When I walked into Miami’s Little Haiti Cultural Center to see Give Them Their Flowers: An Exhibit of Black LGBTQ+ Miami History, a very helpful staff member asked me, “Where are you from?” It’s a query which can be loaded and anxiety-inducing, but in this context–surrounded by images, items, and stories of what could be my family or friends–it made me feel at home. Where am I from? The Black Queer Caribbean Diaspora of Miami.
Give Them Their Flowers illuminates the previously hidden stories of Miami’s Black LGBTQ+ community. Participating artists in the show include Vanessa Charlot, Woosler Delisfort, Kendrick Daye, Hued Songs, and Loni Johnson. Along with Marie Vickles, the show was curated by local historian and founder of Black Miami Dade Nadege Green. “Miami is a place that likes to reinvent itself over and over and over again,” Green told me. “Who gets to tell the stories, who gets to take up space, can be contested. Black, Queer stories can be made invisible. These stories, this exhibit, wholly reject that invisibility.”
The exhibit—a mix of personal stories, cultural practices, and archival information—is divided into three sections: Living Memory which focuses on the present, Been Here which focuses on the past, and the final section entitled The Repast. You’re greeted by a wall of flowers when you enter the space. It’s the first indication of the show’s ever-present joy. “Anytime we are telling our stories, we are inviting people to remember or re-remember,” Green said.
Portraits and interviews of living Black, Queer folks with ties to Miami are on display in Living Memory. One is a photo taken by Vanessa Charlot of former WNBA player and Miami native, Tracy Reid, hanging next to her Charlotte Sting jersey. There’s also a video interview of 69-year-old retired anthropologist Naomi Ruth Cobb describing her first brushes with the queer community growing up in Liberty City. This section is vital because–in a state where these stories have been kept hidden by design–we finally have the opportunity to document in real time. We’ve had to cobble together stories of Black, Queer pasts. In many cases, these stories were either passed down orally or disappeared with the storyteller. “300 people came on opening night,” Green said. “They were like, ‘I don’t have access to Queer elders, I never had access to a Queer elder,’ so to be in a space not only with one but many, to be in the presence of someone who is older than you and Black and Queer and from Miami, we don’t get those types of intergenerational spaces often.”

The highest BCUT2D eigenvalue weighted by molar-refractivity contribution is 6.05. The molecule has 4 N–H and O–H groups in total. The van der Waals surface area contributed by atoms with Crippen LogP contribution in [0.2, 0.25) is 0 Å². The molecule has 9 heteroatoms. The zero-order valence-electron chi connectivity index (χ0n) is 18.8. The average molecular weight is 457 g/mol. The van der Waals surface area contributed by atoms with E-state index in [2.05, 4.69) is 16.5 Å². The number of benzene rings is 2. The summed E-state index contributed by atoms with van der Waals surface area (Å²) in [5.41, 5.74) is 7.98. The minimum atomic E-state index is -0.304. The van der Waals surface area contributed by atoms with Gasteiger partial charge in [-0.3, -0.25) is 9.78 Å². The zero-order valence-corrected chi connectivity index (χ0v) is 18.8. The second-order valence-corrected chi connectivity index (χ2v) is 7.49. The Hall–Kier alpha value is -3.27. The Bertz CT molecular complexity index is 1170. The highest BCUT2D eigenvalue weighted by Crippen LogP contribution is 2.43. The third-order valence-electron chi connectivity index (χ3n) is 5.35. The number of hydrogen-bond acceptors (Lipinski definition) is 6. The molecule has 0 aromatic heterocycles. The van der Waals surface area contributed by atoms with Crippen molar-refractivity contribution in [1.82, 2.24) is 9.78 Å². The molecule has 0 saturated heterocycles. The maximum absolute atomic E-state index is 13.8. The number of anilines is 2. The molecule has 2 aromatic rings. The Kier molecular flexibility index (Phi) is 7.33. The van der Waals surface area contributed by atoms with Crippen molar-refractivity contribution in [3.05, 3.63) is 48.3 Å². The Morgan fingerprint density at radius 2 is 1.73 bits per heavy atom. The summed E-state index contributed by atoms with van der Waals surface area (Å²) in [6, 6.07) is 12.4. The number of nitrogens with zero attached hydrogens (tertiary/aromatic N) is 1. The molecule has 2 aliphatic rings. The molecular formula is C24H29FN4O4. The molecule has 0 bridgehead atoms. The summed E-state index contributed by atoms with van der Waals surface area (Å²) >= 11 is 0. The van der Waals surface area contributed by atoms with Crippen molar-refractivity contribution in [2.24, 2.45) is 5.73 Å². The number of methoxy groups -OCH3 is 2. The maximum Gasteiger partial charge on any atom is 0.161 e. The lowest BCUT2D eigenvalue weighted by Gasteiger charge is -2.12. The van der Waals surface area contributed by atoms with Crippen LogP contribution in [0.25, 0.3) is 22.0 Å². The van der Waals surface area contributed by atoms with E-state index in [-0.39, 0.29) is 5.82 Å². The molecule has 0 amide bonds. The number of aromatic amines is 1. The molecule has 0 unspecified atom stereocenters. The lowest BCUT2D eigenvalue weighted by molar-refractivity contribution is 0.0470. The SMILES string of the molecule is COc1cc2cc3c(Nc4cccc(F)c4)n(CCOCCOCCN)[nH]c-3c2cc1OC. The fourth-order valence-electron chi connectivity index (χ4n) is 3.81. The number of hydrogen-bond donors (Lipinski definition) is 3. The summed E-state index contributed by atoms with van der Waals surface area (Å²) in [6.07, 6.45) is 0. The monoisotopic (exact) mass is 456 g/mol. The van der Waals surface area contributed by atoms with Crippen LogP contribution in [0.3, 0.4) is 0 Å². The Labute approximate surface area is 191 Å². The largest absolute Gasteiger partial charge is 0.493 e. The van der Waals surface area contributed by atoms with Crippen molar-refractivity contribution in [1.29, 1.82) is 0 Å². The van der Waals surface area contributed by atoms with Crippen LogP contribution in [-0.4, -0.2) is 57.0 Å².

As I was looking at the portraits, I was continually struck by the aforementioned joy. As Black, Queer folks, we are familiar with the negativity that can come with coming out. Rejection is still a very real possibility for many Black LGBTQIA+ people within Black communities and families. These factors combined with an antagonistic Floridian political environment don’t exactly inspire joy. “Choosing your joy when you live in a racialized and unfairly sexualized body is a deliberate decision,” photographer, journalist, and professor Vanessa Charlot said. “They had to find a way to find peace and make sense of their own life, in order to not just survive but to thrive.”
There are joyous moments of Queer love, like wedding photos of couple Federica Dawson and Barbara Horne, both dressed in white in front of a backdrop of Greek columns and red velvet. There are also narratives of Queer community and acceptance, like Cobb’s recollections of the neighborhood “dapper women” and drag queens that performed at a community hangout and dance hall called The Pool. “I wanted the viewer to have a window into the innermost part of this person,” Charlot said. “I wanted for their presence to pierce that veil, they are not just behind the scenes, they are a part of Miami––period.”
The exhibit includes a photo of Ned Nottage by Woosler Delisfort. I connected with the photo of a kind-faced, but unsmiling Black man in a wicker chair immediately. He could be my father, grandfather, or uncles. As I read the accompanying quote from Nottage, I was overwhelmingly touched.
“My mother, my junior year in high school, sat me down and we had that talk about nature and her concern was that I did not become a teenage parent . . . In the back of my head, I was thinking. ‘That is not going to happen. You don’t have to worry about that.’ And then she said to me, ‘Son, are you gay?’ And I was so shocked she actually came out and asked me that. And I looked at her, and I think I wanted to cry because I was her oldest. I said to her, ‘Mom, yes I am. Are you upset about that?’ And she says, ‘No baby. Mama’s not upset.”